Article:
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Over at SE History we're pondering the relation of temperature to Russian motives in establishing its Port Arthur colony in the late 1800's.

Wikipedia says that Vladivostok is cold due to the Siberian High. Meanwhile, in my answer, I repeated what I learned decades ago in my high school earth science class about ocean currents and why Port Arthur was warmer. (Port Arthur was located near the modern large city of Dalian)

Another astute SE member in the comments pointed out that trade winds are more responsible than ocean currents for weather effects.

What is the truth for these two places? (Note that we are asking more about Winter than summer, as both places would make fine summertime 19th century ports)

Also, was Vladivostok significantly colder 120 years ago than it is now?

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  • $\begingroup$ Relevant article on the gulf stream / ocean current myth: americanscientist.org/issues/pub/… $\endgroup$ – Denis de Bernardy Jul 28 '16 at 7:22
  • $\begingroup$ More to the point, Vladivostok is much colder than say, Seattle, Washington, which is at 47º N. But apparently, Dalian has its own "Gulf Stream" which Vladivostok does not. So the latter gets the worst of "both worlds." $\endgroup$ – Tom Au Jul 28 '16 at 23:44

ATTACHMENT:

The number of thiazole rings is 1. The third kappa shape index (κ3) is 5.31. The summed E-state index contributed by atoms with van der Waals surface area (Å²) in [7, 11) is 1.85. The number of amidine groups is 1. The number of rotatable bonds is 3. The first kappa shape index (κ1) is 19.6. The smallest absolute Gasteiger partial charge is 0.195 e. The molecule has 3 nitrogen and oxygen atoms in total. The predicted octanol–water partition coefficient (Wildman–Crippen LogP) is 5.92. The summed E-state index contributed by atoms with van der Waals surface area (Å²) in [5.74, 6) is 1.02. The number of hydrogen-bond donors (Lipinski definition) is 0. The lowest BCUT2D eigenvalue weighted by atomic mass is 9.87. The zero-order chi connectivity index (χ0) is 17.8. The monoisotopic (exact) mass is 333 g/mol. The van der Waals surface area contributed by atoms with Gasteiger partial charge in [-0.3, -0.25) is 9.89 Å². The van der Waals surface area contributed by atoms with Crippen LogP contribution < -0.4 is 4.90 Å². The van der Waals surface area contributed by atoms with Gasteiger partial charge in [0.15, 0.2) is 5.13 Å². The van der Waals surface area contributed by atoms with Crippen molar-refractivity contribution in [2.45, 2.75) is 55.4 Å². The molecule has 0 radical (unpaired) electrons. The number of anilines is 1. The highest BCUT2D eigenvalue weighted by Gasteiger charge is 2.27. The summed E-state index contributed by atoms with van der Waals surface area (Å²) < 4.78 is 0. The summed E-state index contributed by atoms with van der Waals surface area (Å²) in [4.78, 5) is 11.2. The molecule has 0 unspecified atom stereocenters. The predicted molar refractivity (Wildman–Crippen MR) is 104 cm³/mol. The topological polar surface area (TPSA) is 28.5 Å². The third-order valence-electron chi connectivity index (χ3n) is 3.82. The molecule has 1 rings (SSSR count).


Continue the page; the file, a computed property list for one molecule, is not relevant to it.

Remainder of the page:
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Vladivostok (this is the spelling I've always seen) is located at 43º08' N whereas Dalian lies at 38º05' N. Five degrees make a difference. Also, Vladivostok gets more influence from the cold Oyashio current than does Dalian. For these reasons summers are warmer in Dalian and winters are colder in Vladivostok.

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  • $\begingroup$ Sorry, I made a typo when I made this map. Whoops! $\endgroup$ – axsvl77 Jul 29 '16 at 1:23
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To add to Centaurus's answer, the climate of both cities is strongly influenced by the local sea surface temperatures. Dalian monthly temperatures vary from about -7 to 27 deg C, whereas Vladivostok, less than 500 kilometres further north, varies from -15 to 23 deg C. So the temperature contrast is mainly in winter. During the December-March winter period prevailing cold dry winds from polar areas blow south from Sakhalin Island. There are two consequences, firstly it generates a strong counter-clockwise cold sea current which hugs the eastern coast of Russia. Secondly, there is massive evaporative cooling of the shallow warm surface waters, again, concentrated in winter. This accounts for the cold extremes of Vladivostok (as well as winter snows in Japan).

Dalian is 'warmed' by an offshoot of the Kuroshio current. 'Warmed' being a relative term, since the sea still approaches freezing point in late winter, but it is still warmer than the current near Vladivostok. Also, the Yellow Sea is one of the world's largest areas of continental shelf. That is, relatively shallow, so it warms up more during the summer, and has thermal inertial carry-over into winter.

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